winmac

Switching from Windows to OS X

Since I got an iMac at home, I have the pleasure of using it with an otherwise Windows only home network. I used to run only Windows machines because Mac has always been a bit too pricey for me. But with Windows Vista being a bit of a disappointment and Windows XP was getting to be a bit outdated, late last year I found some courage to switch over to the Apple platform.

There were a few issues I ran into in the beginning when I first got the iMac. Coming from a Windows background, adopting OS X is not as easy as Apple has advertised. For example, Windows users are very used to the Windows key on most modern keyboards and the main function is to bring up the Start menu. However in the case of OS X, the equivalent Command key does not provide the same functionality. This can be problematic when your wireless mouse decides not to work and there is no way to shutdown or restart the machine unless you magically know the shortcut keys. In the case of resetting the Mac, it is Control-Command-Eject. Here is a link to the official OS X keyboard shortcuts: http://support.apple.com/kb/HT1343

There is also a lack of tabbing to cycle through the application controls in Mac applications. On Windows, one could tab their way around a Windows application to get to certain buttons or dropdowns. This functionality is quite important if one does not want to switch between the keyboard and the mouse. However tabbing in OS X is not universally implemented.

I also tried to run VMWare Fusion on the iMac. It was working fine on the surface. But later I found out that it caused problems with the SMB client on OS X. SMB client can be used to access Windows network shares. There were times I tried to stream music or video files from my Windows Home Server to the iMac, the SMB client would hang. Of course the player stopped playing the media, but what is more severe is that Finder would also stop responding. When that happens, “force quit” would not be able to restart the Finder, and your menu bar would also not be functional. After I uninstalled VMWare Fusion, the problem went away. This could be a problem with the version of VMWare Fusion I ran but it is hard to believe that an application can cause Finder to hang.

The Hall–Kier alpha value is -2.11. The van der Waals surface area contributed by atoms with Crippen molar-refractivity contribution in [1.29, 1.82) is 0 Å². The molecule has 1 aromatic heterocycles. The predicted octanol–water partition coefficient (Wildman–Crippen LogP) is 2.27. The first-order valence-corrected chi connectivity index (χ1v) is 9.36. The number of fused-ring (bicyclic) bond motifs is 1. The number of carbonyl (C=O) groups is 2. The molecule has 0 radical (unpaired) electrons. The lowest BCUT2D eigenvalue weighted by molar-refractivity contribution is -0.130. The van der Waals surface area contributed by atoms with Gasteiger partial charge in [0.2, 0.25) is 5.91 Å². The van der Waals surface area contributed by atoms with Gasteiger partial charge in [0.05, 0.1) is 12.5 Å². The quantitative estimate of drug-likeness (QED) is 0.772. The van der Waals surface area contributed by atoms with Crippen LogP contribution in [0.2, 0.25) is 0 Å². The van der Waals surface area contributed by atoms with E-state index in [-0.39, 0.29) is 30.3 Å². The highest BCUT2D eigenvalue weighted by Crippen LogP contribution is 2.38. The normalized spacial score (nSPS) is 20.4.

Another aspect of OS X that is not as superior as Windows is that the menu bar is static on the top of the primary display. At first, I thought of nothing about this as you can do the same with the task menu in Windows. However, technically that is not the correct comparison. The task menu in Windows actually gives you the Start menu and the programs that are currently running. The menu bar in OS X gives you the Apple menu, and more importantly, the application menu. This becomes a problem when you decide to hook up a second monitor to your Mac and drag your applications to your secondary display. Now your application is on one display, the menu for your application is on another.

Despite all these problems, I love the iMac. The 24″ screen is gorgeous. The design is world class (aluminum vs plastic). The OS is speedy. Backup and restore using Time Machine is seamless. Exposé makes switching between applications easy. The Apple keyboard layout is universal across all Apple computers, and that makes switching from one Mac to another does not force you to learn a different keyboard layout. And the cost…. if you like me who don’t mind getting refurbished Macs directly from Apple, you could save a lot of money.